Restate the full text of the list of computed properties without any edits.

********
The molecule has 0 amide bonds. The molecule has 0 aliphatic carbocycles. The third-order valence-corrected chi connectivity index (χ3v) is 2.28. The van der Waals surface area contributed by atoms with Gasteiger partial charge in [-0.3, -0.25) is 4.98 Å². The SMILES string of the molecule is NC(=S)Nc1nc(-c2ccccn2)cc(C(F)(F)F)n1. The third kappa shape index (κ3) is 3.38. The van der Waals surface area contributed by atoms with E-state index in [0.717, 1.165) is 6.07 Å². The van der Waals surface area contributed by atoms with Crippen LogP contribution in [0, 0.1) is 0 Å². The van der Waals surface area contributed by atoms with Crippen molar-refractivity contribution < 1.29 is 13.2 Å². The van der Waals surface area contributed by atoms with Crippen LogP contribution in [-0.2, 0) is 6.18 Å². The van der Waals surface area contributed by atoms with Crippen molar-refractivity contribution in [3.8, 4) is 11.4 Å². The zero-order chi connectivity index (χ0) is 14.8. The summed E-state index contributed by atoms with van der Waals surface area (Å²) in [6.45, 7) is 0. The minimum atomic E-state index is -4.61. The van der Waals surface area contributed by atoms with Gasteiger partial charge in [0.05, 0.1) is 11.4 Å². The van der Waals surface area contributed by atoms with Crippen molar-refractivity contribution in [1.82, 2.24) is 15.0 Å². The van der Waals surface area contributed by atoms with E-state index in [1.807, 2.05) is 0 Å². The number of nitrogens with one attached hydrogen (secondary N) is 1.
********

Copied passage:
The molecule has 0 amide bonds. The molecule has 0 aliphatic carbocycles. The third-order valence-corrected chi connectivity index (χ3v) is 2.28. The van der Waals surface area contributed by atoms with Gasteiger partial charge in [-0.3, -0.25) is 4.98 Å². The SMILES string of the molecule is NC(=S)Nc1nc(-c2ccccn2)cc(C(F)(F)F)n1. The third kappa shape index (κ3) is 3.38. The van der Waals surface area contributed by atoms with E-state index in [0.717, 1.165) is 6.07 Å². The van der Waals surface area contributed by atoms with Crippen LogP contribution in [0, 0.1) is 0 Å². The van der Waals surface area contributed by atoms with Crippen molar-refractivity contribution < 1.29 is 13.2 Å². The van der Waals surface area contributed by atoms with Crippen LogP contribution in [-0.2, 0) is 6.18 Å². The van der Waals surface area contributed by atoms with Crippen molar-refractivity contribution in [3.8, 4) is 11.4 Å². The zero-order chi connectivity index (χ0) is 14.8. The summed E-state index contributed by atoms with van der Waals surface area (Å²) in [6.45, 7) is 0. The minimum atomic E-state index is -4.61. The van der Waals surface area contributed by atoms with Gasteiger partial charge in [0.05, 0.1) is 11.4 Å². The van der Waals surface area contributed by atoms with Crippen molar-refractivity contribution in [1.82, 2.24) is 15.0 Å². The van der Waals surface area contributed by atoms with E-state index in [1.807, 2.05) is 0 Å². The number of nitrogens with one attached hydrogen (secondary N) is 1.